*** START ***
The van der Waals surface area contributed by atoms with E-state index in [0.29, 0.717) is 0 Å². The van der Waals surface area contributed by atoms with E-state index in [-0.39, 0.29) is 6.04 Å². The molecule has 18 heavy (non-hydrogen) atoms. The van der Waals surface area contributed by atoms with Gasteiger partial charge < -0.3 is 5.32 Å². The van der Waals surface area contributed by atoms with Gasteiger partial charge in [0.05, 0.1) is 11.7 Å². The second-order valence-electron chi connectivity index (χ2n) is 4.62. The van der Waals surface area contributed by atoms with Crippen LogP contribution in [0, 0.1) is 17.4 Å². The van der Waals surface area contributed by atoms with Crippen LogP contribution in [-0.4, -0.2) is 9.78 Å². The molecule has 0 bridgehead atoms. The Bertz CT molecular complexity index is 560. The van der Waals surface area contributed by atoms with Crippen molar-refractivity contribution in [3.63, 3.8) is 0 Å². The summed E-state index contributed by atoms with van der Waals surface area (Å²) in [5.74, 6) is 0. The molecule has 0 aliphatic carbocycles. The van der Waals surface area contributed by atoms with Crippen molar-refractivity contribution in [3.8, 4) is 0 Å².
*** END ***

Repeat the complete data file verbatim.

The van der Waals surface area contributed by atoms with E-state index in [0.29, 0.717) is 0 Å². The van der Waals surface area contributed by atoms with E-state index in [-0.39, 0.29) is 6.04 Å². The molecule has 18 heavy (non-hydrogen) atoms. The van der Waals surface area contributed by atoms with Gasteiger partial charge < -0.3 is 5.32 Å². The van der Waals surface area contributed by atoms with Gasteiger partial charge in [0.05, 0.1) is 11.7 Å². The second-order valence-electron chi connectivity index (χ2n) is 4.62. The van der Waals surface area contributed by atoms with Crippen LogP contribution in [0, 0.1) is 17.4 Å². The van der Waals surface area contributed by atoms with Crippen LogP contribution in [-0.4, -0.2) is 9.78 Å². The molecule has 0 bridgehead atoms. The Bertz CT molecular complexity index is 560. The van der Waals surface area contributed by atoms with Crippen molar-refractivity contribution in [3.63, 3.8) is 0 Å². The summed E-state index contributed by atoms with van der Waals surface area (Å²) in [5.74, 6) is 0. The molecule has 0 aliphatic carbocycles. The van der Waals surface area contributed by atoms with Crippen molar-refractivity contribution in [3.8, 4) is 0 Å².